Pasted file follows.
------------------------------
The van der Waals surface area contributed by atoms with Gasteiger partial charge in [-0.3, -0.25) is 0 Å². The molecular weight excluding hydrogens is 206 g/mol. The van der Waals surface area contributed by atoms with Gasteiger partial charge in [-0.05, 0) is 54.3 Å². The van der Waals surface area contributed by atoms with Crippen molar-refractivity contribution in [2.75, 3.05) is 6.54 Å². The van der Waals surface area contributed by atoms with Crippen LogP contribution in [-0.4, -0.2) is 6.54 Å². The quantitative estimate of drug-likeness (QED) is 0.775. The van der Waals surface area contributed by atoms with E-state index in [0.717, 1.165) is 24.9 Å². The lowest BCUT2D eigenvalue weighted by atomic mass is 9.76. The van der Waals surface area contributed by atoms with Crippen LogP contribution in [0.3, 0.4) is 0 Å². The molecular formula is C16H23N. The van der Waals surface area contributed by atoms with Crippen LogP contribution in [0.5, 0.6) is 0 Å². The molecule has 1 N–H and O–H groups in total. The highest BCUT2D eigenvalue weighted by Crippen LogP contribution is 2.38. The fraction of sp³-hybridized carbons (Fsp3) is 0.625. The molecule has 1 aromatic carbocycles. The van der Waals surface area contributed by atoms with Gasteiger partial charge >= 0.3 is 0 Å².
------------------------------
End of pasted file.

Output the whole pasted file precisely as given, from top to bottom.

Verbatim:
The van der Waals surface area contributed by atoms with Gasteiger partial charge in [-0.3, -0.25) is 0 Å². The molecular weight excluding hydrogens is 206 g/mol. The van der Waals surface area contributed by atoms with Gasteiger partial charge in [-0.05, 0) is 54.3 Å². The van der Waals surface area contributed by atoms with Crippen molar-refractivity contribution in [2.75, 3.05) is 6.54 Å². The van der Waals surface area contributed by atoms with Crippen LogP contribution in [-0.4, -0.2) is 6.54 Å². The quantitative estimate of drug-likeness (QED) is 0.775. The van der Waals surface area contributed by atoms with E-state index in [0.717, 1.165) is 24.9 Å². The lowest BCUT2D eigenvalue weighted by atomic mass is 9.76. The van der Waals surface area contributed by atoms with Crippen LogP contribution in [0.3, 0.4) is 0 Å². The molecular formula is C16H23N. The van der Waals surface area contributed by atoms with Crippen LogP contribution in [0.5, 0.6) is 0 Å². The molecule has 1 N–H and O–H groups in total. The highest BCUT2D eigenvalue weighted by Crippen LogP contribution is 2.38. The fraction of sp³-hybridized carbons (Fsp3) is 0.625. The molecule has 1 aromatic carbocycles. The van der Waals surface area contributed by atoms with Gasteiger partial charge >= 0.3 is 0 Å².